Backup, why do I need to Backup?

By at 7 June, 2005, 4:10 pm

In this day and age it still amazes me that there are still lawyers out there that don’t take seriously the need for regular backups of their computers! I constantly get asked “Do I really need to backup everything?” Or they wonder why they just can’t leave the backup media at the office.

I’ve tried explaining time and time again why responsible attorneys insure that regular backups are made. That they test the backups to make sure they worked by doing test restores from the backup sets on some type of regular basis. I’ve explained that I think that safeguarding your data is an one of an attorneys’ ethical obligations as it safeguards the practice and client information that resides on the computer systems. I’ve lectured over and over again that with the availability of cheap storage, you should back up everything including programs. At this point someone usually raises the point that they have their program disks: can’t they just reinstall the programs off of those rather than backing them up so they have a true disaster recovery backup? They don’t seem to think about how much time reinstalling the 30 different programs they have installed will take, let alone finding all of the updates and patches for each one. So to everyone in this group: Yes, you need to backup EVERYTHING! You need to do this on a REGULAR basis (and I don’t mean once every 3 months). You need to VERIFY your backups by doing test restores from the backup set on some type of regular basis. It all goes back to the old Détente days of Trust but Verify. Don’t question why you must do this, just trust me that myself and others who have been doing legal technology for a while have come to this conclusion after many years of experience in the school of hard knocks.

When we get beyond these issues, we then come to the question of why they need to take their backups sets off site. [Note: I know that online backup services are available, but IMHO they are not financially feasible for a solo office and if there’s no broadband, they’re not technologically feasible either].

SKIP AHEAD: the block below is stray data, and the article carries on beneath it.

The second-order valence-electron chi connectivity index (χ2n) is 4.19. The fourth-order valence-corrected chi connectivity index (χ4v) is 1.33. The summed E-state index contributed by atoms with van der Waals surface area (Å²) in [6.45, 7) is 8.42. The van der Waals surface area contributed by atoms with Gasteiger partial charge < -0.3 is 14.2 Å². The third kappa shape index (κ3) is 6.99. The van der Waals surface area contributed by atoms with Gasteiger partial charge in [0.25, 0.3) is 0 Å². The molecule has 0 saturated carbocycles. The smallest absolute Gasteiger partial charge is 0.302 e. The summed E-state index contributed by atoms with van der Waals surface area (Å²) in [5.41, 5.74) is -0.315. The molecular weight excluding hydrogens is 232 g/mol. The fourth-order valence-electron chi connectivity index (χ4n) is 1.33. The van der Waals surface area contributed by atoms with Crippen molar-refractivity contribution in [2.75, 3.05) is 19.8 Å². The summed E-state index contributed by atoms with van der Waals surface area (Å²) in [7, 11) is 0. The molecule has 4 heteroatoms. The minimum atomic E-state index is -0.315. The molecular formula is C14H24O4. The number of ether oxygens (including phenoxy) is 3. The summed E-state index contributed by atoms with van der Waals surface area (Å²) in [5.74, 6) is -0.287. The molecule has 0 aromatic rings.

There’s no point in having a backup that’s left to suffer the same fate of a catastrophic loss as the rest of the equipment. If you search the web, you will find numerous postings on this point. By keeping a copy off site, if your office is completely destroyed, equipment stolen, etc. you can restore your critical data because you have that backup in another location. Ideally you rotate between several backup sets so you keep data lag to a minimum.

I had several clients in a multi-story office condo where a water line broke in an upper unit and flooded the floors below. A non-client had there backup tape left in the server and when it was flooded and destroyed the server, they also kept their other tapes there as well out in the open which were inundated by water as well and proved to be useless – this did not happen to my clients.

A sound backup strategy including off site storage is just one part of a having a good data protection plan: you should also have at least RAID 1 (mirrored drives) on your server computer whether it is a true server running a server OS (like Small Business Server 2003) or a standalone workstation being used as a file server running Win XP Pro. This protects you from a failed drive and allows you to keep working. The off site backup protects you from a catastrophe.

For workstations, I also recommend using a product like Drive Image, Ghost or TrueImage to make periodic images of the computer’s hard drive. This can prove to be a life saver if you get a piece of malware or virus that you can’t get rid; in this case, you can at least restore to the last image. I also like a program called File Map BB found at http://www.dogkennels.net/filemap/ which keeps track of added files and can help you track down spyware and malware by comparing the latest file counts to a prior one.

There are numerous backup software solutions that are reasonably priced and available including Emc Dantz Retrospect (www.dantz.com); Novastor Novabackup (www.novastor.com); NTI Backup Now (www.ntius.com); Stomp’s Backup MyPC (www.stompsoft.com); Aconis TrueImage (www.acronis.com) and others. Each of these have slightly different feature sets and may require a floppy disk to create a disaster recovery set (Backup MyPC does) but they will all work for backing up your ENTIRE system. For servers, you may have to buy additional plug-ins or a server version, but can you really afford not to safe guard your all important data? I didn’t think so.

Categories : Hardware | Non-Legal Software | Practice Management | Software

Comments
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